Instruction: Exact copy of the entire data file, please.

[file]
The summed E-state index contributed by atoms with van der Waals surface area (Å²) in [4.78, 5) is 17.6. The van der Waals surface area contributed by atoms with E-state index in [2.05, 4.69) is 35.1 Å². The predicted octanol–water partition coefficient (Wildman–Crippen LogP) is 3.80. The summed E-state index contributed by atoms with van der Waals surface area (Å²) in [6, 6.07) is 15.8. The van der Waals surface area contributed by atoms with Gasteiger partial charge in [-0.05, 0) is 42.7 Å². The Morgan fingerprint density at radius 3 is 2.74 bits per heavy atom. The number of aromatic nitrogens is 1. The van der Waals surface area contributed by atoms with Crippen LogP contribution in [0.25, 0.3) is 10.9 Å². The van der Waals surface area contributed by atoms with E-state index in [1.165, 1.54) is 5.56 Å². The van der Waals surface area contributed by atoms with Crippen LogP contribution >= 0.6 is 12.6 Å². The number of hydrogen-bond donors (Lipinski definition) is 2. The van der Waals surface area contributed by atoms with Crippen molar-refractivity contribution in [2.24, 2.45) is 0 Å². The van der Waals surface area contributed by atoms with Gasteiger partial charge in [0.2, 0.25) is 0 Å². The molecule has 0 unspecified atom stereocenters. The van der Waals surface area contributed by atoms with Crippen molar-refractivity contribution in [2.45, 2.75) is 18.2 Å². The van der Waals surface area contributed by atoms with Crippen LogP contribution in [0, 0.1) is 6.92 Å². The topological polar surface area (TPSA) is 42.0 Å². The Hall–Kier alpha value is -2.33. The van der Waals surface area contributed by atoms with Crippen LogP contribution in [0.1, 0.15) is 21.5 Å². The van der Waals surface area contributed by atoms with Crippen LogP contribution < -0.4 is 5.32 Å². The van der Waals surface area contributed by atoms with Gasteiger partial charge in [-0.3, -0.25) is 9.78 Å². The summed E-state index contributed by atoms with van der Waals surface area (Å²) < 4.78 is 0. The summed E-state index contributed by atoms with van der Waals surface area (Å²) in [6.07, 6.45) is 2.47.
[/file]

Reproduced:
The summed E-state index contributed by atoms with van der Waals surface area (Å²) in [4.78, 5) is 17.6. The van der Waals surface area contributed by atoms with E-state index in [2.05, 4.69) is 35.1 Å². The predicted octanol–water partition coefficient (Wildman–Crippen LogP) is 3.80. The summed E-state index contributed by atoms with van der Waals surface area (Å²) in [6, 6.07) is 15.8. The van der Waals surface area contributed by atoms with Gasteiger partial charge in [-0.05, 0) is 42.7 Å². The Morgan fingerprint density at radius 3 is 2.74 bits per heavy atom. The number of aromatic nitrogens is 1. The van der Waals surface area contributed by atoms with Crippen LogP contribution in [0.25, 0.3) is 10.9 Å². The van der Waals surface area contributed by atoms with E-state index in [1.165, 1.54) is 5.56 Å². The van der Waals surface area contributed by atoms with Crippen LogP contribution >= 0.6 is 12.6 Å². The number of hydrogen-bond donors (Lipinski definition) is 2. The van der Waals surface area contributed by atoms with Crippen molar-refractivity contribution in [2.24, 2.45) is 0 Å². The van der Waals surface area contributed by atoms with Gasteiger partial charge in [0.2, 0.25) is 0 Å². The molecule has 0 unspecified atom stereocenters. The van der Waals surface area contributed by atoms with Crippen molar-refractivity contribution in [2.45, 2.75) is 18.2 Å². The van der Waals surface area contributed by atoms with Crippen LogP contribution in [0, 0.1) is 6.92 Å². The topological polar surface area (TPSA) is 42.0 Å². The Hall–Kier alpha value is -2.33. The van der Waals surface area contributed by atoms with Crippen LogP contribution in [0.1, 0.15) is 21.5 Å². The van der Waals surface area contributed by atoms with Crippen LogP contribution < -0.4 is 5.32 Å². The van der Waals surface area contributed by atoms with Gasteiger partial charge in [-0.3, -0.25) is 9.78 Å². The summed E-state index contributed by atoms with van der Waals surface area (Å²) < 4.78 is 0. The summed E-state index contributed by atoms with van der Waals surface area (Å²) in [6.07, 6.45) is 2.47.